The bureau states MVMC practiced what is called "playing the float." Simply put, playing the float is similar to writing a check for an amount you do not have in your checking account, hoping that you can make a deposit before the check clears. MVMC was allegedly doing this on a massive scale, but with funds that were supposed to be held on behalf of its customers. Instead of keeping the funds secure and in separate accounts, MVMC used its customers' funds to pay for its operating expenses.
The case against MVMC was brought by the Financial Fraud Enforcement Task Force, which was formed to aggressively investigate and prosecute white collar crimes. The Task Force is combination of federal agencies and departments that work with local law enforcement.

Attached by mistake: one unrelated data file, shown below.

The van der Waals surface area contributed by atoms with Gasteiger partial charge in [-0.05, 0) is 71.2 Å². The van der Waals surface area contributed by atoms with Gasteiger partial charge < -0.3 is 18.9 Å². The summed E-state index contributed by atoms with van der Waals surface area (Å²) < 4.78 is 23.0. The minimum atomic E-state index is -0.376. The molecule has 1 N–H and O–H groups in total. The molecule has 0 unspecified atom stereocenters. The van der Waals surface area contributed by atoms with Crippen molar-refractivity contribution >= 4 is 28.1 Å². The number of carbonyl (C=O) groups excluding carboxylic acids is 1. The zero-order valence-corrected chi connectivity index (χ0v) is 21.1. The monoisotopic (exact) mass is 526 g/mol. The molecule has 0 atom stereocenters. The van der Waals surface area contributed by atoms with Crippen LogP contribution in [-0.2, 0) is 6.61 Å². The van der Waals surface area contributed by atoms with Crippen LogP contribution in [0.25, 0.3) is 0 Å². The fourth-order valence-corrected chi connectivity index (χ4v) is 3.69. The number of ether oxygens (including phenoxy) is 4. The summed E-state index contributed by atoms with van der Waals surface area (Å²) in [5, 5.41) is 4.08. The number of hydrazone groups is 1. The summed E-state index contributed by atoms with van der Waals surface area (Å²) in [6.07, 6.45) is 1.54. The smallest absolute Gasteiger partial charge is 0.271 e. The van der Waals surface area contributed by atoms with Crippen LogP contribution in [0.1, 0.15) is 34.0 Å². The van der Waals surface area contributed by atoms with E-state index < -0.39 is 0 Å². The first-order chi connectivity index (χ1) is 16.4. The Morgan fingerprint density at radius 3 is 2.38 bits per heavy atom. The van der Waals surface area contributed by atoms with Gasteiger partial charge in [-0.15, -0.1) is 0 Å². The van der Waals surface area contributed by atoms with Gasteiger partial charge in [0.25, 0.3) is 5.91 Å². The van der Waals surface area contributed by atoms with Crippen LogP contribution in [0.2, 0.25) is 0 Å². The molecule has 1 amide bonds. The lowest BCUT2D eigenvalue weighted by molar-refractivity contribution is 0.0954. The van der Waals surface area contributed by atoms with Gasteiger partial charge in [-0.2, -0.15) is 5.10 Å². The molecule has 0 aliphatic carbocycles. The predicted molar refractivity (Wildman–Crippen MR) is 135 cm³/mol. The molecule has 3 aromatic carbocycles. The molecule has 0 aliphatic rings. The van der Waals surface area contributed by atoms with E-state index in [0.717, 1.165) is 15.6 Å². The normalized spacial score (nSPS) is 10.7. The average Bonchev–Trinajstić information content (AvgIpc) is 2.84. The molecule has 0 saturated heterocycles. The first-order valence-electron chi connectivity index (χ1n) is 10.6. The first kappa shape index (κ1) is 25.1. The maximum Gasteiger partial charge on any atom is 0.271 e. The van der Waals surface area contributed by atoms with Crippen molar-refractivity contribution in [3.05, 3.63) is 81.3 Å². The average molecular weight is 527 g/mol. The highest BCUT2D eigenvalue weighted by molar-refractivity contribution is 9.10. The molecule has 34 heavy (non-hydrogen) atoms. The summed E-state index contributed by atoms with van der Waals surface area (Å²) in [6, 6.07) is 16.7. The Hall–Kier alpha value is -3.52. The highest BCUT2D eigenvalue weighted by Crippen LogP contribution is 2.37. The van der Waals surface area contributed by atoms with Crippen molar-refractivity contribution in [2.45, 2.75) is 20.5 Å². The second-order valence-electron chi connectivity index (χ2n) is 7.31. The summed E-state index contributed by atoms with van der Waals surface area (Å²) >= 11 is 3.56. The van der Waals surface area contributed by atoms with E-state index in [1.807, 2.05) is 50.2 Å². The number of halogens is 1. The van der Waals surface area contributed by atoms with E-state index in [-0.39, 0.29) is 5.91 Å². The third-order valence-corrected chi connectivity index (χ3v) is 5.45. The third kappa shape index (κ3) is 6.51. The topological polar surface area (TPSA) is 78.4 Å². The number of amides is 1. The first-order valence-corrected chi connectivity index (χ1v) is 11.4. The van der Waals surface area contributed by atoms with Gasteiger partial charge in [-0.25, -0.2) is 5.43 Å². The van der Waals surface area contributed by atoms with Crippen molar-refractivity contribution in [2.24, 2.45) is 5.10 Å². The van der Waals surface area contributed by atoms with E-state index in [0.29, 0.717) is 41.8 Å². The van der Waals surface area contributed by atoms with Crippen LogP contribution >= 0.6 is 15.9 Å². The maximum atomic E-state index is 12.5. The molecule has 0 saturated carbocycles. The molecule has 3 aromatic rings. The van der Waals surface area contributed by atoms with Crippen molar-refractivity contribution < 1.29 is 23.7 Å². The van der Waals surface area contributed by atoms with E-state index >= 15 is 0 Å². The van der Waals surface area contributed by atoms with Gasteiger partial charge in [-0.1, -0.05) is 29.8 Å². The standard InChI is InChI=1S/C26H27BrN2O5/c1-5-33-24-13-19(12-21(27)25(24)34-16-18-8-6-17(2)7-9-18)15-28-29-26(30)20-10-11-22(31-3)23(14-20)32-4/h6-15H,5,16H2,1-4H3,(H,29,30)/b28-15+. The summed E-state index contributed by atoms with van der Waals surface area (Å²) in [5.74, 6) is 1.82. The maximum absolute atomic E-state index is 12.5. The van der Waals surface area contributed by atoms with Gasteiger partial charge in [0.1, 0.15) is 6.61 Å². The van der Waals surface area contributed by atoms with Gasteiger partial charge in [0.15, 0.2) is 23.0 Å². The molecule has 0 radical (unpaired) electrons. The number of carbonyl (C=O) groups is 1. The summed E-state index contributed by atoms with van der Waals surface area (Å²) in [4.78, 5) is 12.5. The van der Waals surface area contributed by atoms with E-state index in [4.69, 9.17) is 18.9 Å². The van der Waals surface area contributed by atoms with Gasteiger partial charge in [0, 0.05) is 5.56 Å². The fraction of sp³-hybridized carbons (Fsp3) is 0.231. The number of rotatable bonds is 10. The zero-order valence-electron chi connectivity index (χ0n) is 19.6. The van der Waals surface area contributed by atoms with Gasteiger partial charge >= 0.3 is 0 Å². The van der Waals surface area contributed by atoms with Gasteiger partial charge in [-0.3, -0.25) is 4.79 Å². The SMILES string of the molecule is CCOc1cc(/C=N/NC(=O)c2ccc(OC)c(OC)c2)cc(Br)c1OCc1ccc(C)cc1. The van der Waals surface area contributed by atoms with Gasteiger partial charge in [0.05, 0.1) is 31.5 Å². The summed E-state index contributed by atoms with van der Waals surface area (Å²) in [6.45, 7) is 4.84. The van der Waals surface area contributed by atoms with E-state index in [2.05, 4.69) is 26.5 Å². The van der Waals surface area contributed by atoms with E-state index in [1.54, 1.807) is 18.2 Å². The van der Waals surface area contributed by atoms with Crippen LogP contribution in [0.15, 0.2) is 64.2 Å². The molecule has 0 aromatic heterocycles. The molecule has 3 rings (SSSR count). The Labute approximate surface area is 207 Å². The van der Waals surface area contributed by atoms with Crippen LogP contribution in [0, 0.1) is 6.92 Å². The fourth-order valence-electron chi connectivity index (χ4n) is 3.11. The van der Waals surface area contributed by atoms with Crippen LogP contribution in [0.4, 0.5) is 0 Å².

Playing the float is a dangerous proposition, especially when doing so with money that belongs to other people. In this case, many of MVMC's clients were banks that had accepted TARP funds. When taxpayer dollars go missing, you can expect the authorities to be very aggressive in investigating any fraud or abuse.
Source: NewYork.FBI.gov: Chief Operating Officer of Money Service Company Pleads Guilty in Manhattan Federal Court to Defrauding Banks, Retailers, Hospitals, and Universities Out of Over $50 Million; 10/14/10